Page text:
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Citation Management at Purdue: Citation Management Basics

This guide highlights the unique features of citation management software, also known as citation managers.

EndNote and EndNote Web Contact Librarians



Natasha Johnson Math
Hal Kirkwood Management, Economics,   Ag Econ, HTM, CSR
Judy Nixon  Education, Liberal Arts, Human Development & Family Studies
Megan Sapp Nelson Engineering, Technology
Amy Van Epps Science, Engineering,  Technology
David Zwicky   Chemical Engineering, Chemistry, Materials Engineering

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Introduction to Citation Managers

Citation management software, also known as bibliographic management software or citation managers, can help you manage and organize your citations and format bibliographies and footnotes in your papers.

Most citation management tools can help you to:

  • import citation information from databases and library catalogs
  • collect, organize, and annotate citations
  • store PDFs of articles
  • generate bibliographies and format footnotes or endnotes in a variety of styles 
Purdue University Libraries currently supports EndNoteEndNote Basic, and Zotero.  The latter two are web-based and available free to Purdue users.  See this comparison chart to learn more about these free programs so you can decide which one can better meet your research needs.

Many different citation management tools are available - some are available for free while others are not.  EndNote is a leading product in a group of desktop, fee-based, citation managers.  Competing with the desktop products are web-based programs.  Popular names in this second group are Refworks, EndNote Basic, Zotero, and many more.  All citation managers carry out the same basic functions but specific features may vary from program to program.

Citation Managers Basic Functions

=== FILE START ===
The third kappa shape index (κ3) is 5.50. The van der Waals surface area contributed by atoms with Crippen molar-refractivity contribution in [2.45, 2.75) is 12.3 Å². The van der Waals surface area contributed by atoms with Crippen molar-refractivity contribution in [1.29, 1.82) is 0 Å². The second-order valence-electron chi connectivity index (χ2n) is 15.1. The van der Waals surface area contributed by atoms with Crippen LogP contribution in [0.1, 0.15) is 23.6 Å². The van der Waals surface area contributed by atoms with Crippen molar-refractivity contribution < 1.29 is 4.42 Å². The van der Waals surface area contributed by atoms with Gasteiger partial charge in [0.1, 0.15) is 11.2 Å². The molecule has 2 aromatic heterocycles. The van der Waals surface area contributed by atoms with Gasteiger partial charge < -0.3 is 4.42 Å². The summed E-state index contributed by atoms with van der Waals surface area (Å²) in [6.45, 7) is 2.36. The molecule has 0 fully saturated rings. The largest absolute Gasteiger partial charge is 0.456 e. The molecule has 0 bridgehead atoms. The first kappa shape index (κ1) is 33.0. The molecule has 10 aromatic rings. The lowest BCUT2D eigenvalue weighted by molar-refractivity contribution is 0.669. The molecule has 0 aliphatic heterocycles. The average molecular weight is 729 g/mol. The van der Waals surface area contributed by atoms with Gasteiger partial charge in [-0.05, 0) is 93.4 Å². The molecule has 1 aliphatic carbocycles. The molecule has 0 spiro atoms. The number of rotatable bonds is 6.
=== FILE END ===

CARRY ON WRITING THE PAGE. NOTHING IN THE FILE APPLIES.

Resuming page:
1.   Providing a search interface.  For databases (such as PubMed), search by one of two modes:  

  • through "connection" or "config" files.  Searching databases directly from within the citation manager

  • through a combination of export-import "filters" usually provided by the database.  Searching databases is performed as usual using vendor interfaces.  Citations are selected and downloaded (exported) directly to your citation management software.  In some cases the citations are downloaded to your hard drive and then  imported into the citation manager using a special filter

2.   Creating a database of references.  Once citations are captured, they can be stored, organized and manipulated in personal mini-databases called "libraries" or groups. Many different “groups” can be created and they can be constantly re-organized to meet changing needs.

3.   Inserting citations into word processing documents.  Using a "cite-while-you-write" feature, citations and footnotes or endnotes can be inserted into their proper place as you write a paper or manuscript.  As they are inserted, a bibliography is automatically generated and updated as you change the citations.  The newest software versions can permit tables and figures to be inserted as "citations".

4.   Linking between citations to image or PDF files.  Recent versions of citation managers permit links to image or PDF files stored on the hard drive of your computer.  Legends to images, figures and tables can be created.  Linked images and PDF files can also be inserted into word processing documents as if they were citations.

5.   Creating a stand-alone bibliography (reference list).   Using criteria you determine, you can create stand-alone bibliographies that can be saved in common word processing program formats.